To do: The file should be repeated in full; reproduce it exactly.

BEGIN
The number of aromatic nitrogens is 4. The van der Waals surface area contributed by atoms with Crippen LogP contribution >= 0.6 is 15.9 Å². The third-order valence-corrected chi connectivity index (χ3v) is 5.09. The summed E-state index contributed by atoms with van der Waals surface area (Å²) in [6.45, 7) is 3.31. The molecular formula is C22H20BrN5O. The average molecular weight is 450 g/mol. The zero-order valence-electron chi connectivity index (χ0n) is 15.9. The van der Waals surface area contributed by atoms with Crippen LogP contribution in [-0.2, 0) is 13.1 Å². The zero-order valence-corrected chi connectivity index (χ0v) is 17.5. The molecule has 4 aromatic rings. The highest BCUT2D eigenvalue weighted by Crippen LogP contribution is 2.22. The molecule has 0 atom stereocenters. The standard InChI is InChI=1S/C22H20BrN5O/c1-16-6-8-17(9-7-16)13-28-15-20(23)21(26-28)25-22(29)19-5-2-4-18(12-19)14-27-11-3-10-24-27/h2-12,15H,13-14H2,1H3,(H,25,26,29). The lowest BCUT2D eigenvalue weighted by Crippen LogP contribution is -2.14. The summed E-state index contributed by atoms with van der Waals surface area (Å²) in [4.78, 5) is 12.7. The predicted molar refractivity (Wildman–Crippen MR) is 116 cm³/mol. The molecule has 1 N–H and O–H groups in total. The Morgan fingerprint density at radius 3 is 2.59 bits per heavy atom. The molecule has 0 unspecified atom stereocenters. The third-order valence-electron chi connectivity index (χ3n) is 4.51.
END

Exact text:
The number of aromatic nitrogens is 4. The van der Waals surface area contributed by atoms with Crippen LogP contribution >= 0.6 is 15.9 Å². The third-order valence-corrected chi connectivity index (χ3v) is 5.09. The summed E-state index contributed by atoms with van der Waals surface area (Å²) in [6.45, 7) is 3.31. The molecular formula is C22H20BrN5O. The average molecular weight is 450 g/mol. The zero-order valence-electron chi connectivity index (χ0n) is 15.9. The van der Waals surface area contributed by atoms with Crippen LogP contribution in [-0.2, 0) is 13.1 Å². The zero-order valence-corrected chi connectivity index (χ0v) is 17.5. The molecule has 4 aromatic rings. The highest BCUT2D eigenvalue weighted by Crippen LogP contribution is 2.22. The molecule has 0 atom stereocenters. The standard InChI is InChI=1S/C22H20BrN5O/c1-16-6-8-17(9-7-16)13-28-15-20(23)21(26-28)25-22(29)19-5-2-4-18(12-19)14-27-11-3-10-24-27/h2-12,15H,13-14H2,1H3,(H,25,26,29). The lowest BCUT2D eigenvalue weighted by Crippen LogP contribution is -2.14. The summed E-state index contributed by atoms with van der Waals surface area (Å²) in [4.78, 5) is 12.7. The predicted molar refractivity (Wildman–Crippen MR) is 116 cm³/mol. The molecule has 1 N–H and O–H groups in total. The Morgan fingerprint density at radius 3 is 2.59 bits per heavy atom. The molecule has 0 unspecified atom stereocenters. The third-order valence-electron chi connectivity index (χ3n) is 4.51.